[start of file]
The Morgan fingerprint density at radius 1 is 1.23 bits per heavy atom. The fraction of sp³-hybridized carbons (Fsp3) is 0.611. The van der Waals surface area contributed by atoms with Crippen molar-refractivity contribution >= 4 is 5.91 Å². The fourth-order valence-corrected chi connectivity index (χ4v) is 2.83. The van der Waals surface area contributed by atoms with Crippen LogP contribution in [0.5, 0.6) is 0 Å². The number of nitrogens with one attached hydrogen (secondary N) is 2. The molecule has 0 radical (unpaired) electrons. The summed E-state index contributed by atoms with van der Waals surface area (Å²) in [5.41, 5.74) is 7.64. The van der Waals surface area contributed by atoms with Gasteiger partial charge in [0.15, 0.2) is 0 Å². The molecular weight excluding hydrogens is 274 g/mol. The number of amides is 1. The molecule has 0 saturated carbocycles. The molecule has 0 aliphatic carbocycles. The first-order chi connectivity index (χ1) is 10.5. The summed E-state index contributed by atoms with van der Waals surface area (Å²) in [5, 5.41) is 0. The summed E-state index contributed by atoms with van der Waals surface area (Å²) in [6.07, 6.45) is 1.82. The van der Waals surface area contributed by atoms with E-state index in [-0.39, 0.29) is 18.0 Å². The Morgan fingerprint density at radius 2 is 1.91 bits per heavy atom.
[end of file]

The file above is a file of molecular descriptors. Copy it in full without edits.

The Morgan fingerprint density at radius 1 is 1.23 bits per heavy atom. The fraction of sp³-hybridized carbons (Fsp3) is 0.611. The van der Waals surface area contributed by atoms with Crippen molar-refractivity contribution >= 4 is 5.91 Å². The fourth-order valence-corrected chi connectivity index (χ4v) is 2.83. The van der Waals surface area contributed by atoms with Crippen LogP contribution in [0.5, 0.6) is 0 Å². The number of nitrogens with one attached hydrogen (secondary N) is 2. The molecule has 0 radical (unpaired) electrons. The summed E-state index contributed by atoms with van der Waals surface area (Å²) in [5.41, 5.74) is 7.64. The van der Waals surface area contributed by atoms with Gasteiger partial charge in [0.15, 0.2) is 0 Å². The molecular weight excluding hydrogens is 274 g/mol. The number of amides is 1. The molecule has 0 saturated carbocycles. The molecule has 0 aliphatic carbocycles. The first-order chi connectivity index (χ1) is 10.5. The summed E-state index contributed by atoms with van der Waals surface area (Å²) in [5, 5.41) is 0. The summed E-state index contributed by atoms with van der Waals surface area (Å²) in [6.07, 6.45) is 1.82. The van der Waals surface area contributed by atoms with E-state index in [-0.39, 0.29) is 18.0 Å². The Morgan fingerprint density at radius 2 is 1.91 bits per heavy atom.